Students in English Universities 1801-1901 (Male Students Only)
It was in this period of stagnation, while facing the resurgence of Oxford and Cambridge, that the attempt was made to found Durham. It is little wonder that the University struggled, as did all new establishments.
Resurrecting Durham’s early reputation by showing that its founders were more ambitious than is generally known, and that its failure was actually typical of the period, is more important than a parochial corrective, for reinterpreting Durham’s problems demonstrates that the general understanding of higher education during the nineteenth century fails to grasp the complexities of a system in development as well as competing perspectives on reform.
 H. Perkin, The Origins of Modern English Society 1780-1880 (London, 1969), p. 298; M. Sanderson, The Universities in the Nineteenth Century (London, 1975), pp. xi-xii, 22-3, 26-32, 80; W. Whyte, Redbrick: A Social and Architectural History of Britain’s Civic Universities (Oxford, 2015), p. 21.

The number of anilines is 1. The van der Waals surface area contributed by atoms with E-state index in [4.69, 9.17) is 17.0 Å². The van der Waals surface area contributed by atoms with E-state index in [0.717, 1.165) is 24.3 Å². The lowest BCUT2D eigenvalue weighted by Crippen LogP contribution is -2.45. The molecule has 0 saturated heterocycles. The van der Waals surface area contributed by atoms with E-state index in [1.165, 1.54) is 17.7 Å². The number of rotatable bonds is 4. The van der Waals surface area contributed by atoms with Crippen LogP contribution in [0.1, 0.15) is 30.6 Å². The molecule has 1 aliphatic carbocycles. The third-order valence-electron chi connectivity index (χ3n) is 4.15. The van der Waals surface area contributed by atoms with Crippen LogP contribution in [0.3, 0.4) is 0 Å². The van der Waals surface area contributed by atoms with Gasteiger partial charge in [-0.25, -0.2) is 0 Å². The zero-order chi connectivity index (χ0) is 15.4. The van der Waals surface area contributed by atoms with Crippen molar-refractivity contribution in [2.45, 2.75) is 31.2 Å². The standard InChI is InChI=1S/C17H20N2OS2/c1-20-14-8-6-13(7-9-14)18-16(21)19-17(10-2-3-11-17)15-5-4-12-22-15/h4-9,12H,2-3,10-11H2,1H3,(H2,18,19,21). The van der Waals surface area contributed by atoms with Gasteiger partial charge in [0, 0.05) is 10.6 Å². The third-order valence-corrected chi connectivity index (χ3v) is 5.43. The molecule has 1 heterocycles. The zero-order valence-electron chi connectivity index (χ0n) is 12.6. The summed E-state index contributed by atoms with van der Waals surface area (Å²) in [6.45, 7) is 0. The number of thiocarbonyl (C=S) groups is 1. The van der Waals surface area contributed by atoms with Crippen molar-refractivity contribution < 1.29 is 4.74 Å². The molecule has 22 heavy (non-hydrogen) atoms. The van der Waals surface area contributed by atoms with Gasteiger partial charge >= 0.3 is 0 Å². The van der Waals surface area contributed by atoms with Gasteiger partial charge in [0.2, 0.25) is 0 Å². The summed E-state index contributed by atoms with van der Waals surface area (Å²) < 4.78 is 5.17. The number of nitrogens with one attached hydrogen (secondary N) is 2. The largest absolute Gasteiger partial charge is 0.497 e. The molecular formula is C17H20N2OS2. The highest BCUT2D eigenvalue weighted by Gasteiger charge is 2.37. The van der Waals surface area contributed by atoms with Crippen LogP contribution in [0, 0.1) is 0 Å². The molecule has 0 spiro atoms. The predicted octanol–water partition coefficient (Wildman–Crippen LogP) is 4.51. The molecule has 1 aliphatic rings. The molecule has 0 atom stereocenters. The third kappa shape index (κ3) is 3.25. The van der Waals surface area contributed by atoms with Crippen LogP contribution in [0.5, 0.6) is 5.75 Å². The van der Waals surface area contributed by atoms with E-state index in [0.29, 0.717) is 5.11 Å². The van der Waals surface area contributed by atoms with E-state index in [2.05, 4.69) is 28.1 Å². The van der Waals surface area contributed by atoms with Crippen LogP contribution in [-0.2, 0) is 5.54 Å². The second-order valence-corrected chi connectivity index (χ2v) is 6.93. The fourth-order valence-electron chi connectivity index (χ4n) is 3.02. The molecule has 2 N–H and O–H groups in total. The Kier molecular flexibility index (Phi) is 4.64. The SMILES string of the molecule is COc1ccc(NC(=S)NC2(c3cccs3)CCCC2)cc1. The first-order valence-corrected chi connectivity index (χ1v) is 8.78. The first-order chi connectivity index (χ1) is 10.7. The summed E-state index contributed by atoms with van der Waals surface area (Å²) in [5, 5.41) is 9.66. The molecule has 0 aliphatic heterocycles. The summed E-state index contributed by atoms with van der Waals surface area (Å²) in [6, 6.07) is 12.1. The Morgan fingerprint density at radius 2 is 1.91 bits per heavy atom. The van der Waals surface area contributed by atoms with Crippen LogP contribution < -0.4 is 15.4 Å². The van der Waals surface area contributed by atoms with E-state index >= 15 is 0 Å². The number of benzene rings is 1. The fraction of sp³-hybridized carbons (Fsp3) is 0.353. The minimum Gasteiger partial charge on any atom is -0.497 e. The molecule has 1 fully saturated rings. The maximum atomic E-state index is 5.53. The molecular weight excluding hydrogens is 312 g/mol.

A. Bartlett and D. Goodhew, ‘Victorian to Modern, 1832-2000’, in D. Brown (ed.), Durham Cathedral: History, Fabric, and Culture (London, 2015), pp. 111-27; B. Pask with D. Brown, ‘Post-Reformation Clerical Scholarship’, in Brown (ed.), Durham Cathedral, pp. 469-81.
 E. Ashby, Universities: British, Indian, African (Cambridge Massachusetts, 1966), pp. 19-28. See also: A. Briggs, ‘Development in Higher Education in the United Kingdom’, in W.R. Niblett (ed.), Higher Education: Demand and Response (London, 1969), pp. 95-116; K. Vernon, Universities and the State in England 1850-1939 (London, 2004), pp. 63, 102.
 Sanderson, Universities in the Nineteenth Century, p. 32. See also: J. Innes and A. Burns, ‘Introduction’, in A. Burns and J. Innes (eds.), Age of Reform: Britain 1780-1850 (Cambridge, 20030, pp. 1-70; Perkin, Origins of Modern English Society, p. 298; Vernon, Universities and the State in England, p. 101; Whyte, Redbrick, p. 33.
 A.J. Engel, From Clergyman to Don: The Rise of the Academic Profession in Nineteenth-Century Oxford (Oxford, 1983), pp. 35-6.